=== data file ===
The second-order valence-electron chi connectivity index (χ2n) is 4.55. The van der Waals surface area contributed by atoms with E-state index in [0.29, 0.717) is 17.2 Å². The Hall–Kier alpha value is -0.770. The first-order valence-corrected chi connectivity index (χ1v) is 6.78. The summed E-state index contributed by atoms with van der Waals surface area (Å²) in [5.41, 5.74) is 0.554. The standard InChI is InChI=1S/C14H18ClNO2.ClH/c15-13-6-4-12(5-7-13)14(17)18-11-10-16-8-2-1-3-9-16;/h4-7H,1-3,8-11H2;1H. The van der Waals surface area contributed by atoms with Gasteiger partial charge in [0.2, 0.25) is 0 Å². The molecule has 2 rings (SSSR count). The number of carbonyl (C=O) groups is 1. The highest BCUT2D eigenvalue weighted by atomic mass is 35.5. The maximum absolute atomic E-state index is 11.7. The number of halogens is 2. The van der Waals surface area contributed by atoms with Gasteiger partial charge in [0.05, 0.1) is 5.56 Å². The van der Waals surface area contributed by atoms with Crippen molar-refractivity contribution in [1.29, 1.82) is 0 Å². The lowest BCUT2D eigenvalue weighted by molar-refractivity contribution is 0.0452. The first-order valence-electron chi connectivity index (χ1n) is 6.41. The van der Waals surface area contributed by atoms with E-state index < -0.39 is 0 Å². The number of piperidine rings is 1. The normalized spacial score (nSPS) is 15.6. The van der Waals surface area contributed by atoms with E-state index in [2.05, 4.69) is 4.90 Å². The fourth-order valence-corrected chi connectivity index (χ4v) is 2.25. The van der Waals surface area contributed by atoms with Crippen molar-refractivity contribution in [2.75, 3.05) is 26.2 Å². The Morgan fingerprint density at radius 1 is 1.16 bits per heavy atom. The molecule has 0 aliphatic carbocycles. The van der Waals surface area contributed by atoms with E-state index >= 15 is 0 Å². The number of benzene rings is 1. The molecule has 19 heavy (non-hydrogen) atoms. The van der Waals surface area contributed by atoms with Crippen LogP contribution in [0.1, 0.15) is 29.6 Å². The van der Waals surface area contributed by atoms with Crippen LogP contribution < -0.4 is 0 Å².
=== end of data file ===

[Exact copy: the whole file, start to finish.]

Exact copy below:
The second-order valence-electron chi connectivity index (χ2n) is 4.55. The van der Waals surface area contributed by atoms with E-state index in [0.29, 0.717) is 17.2 Å². The Hall–Kier alpha value is -0.770. The first-order valence-corrected chi connectivity index (χ1v) is 6.78. The summed E-state index contributed by atoms with van der Waals surface area (Å²) in [5.41, 5.74) is 0.554. The standard InChI is InChI=1S/C14H18ClNO2.ClH/c15-13-6-4-12(5-7-13)14(17)18-11-10-16-8-2-1-3-9-16;/h4-7H,1-3,8-11H2;1H. The van der Waals surface area contributed by atoms with Gasteiger partial charge in [0.2, 0.25) is 0 Å². The molecule has 2 rings (SSSR count). The number of carbonyl (C=O) groups is 1. The highest BCUT2D eigenvalue weighted by atomic mass is 35.5. The maximum absolute atomic E-state index is 11.7. The number of halogens is 2. The van der Waals surface area contributed by atoms with Gasteiger partial charge in [0.05, 0.1) is 5.56 Å². The van der Waals surface area contributed by atoms with Crippen molar-refractivity contribution in [1.29, 1.82) is 0 Å². The lowest BCUT2D eigenvalue weighted by molar-refractivity contribution is 0.0452. The first-order valence-electron chi connectivity index (χ1n) is 6.41. The van der Waals surface area contributed by atoms with E-state index < -0.39 is 0 Å². The number of piperidine rings is 1. The normalized spacial score (nSPS) is 15.6. The van der Waals surface area contributed by atoms with E-state index in [2.05, 4.69) is 4.90 Å². The fourth-order valence-corrected chi connectivity index (χ4v) is 2.25. The van der Waals surface area contributed by atoms with Crippen molar-refractivity contribution in [2.75, 3.05) is 26.2 Å². The Morgan fingerprint density at radius 1 is 1.16 bits per heavy atom. The molecule has 0 aliphatic carbocycles. The van der Waals surface area contributed by atoms with E-state index >= 15 is 0 Å². The number of benzene rings is 1. The molecule has 19 heavy (non-hydrogen) atoms. The van der Waals surface area contributed by atoms with Crippen LogP contribution in [0.1, 0.15) is 29.6 Å². The van der Waals surface area contributed by atoms with Crippen LogP contribution < -0.4 is 0 Å².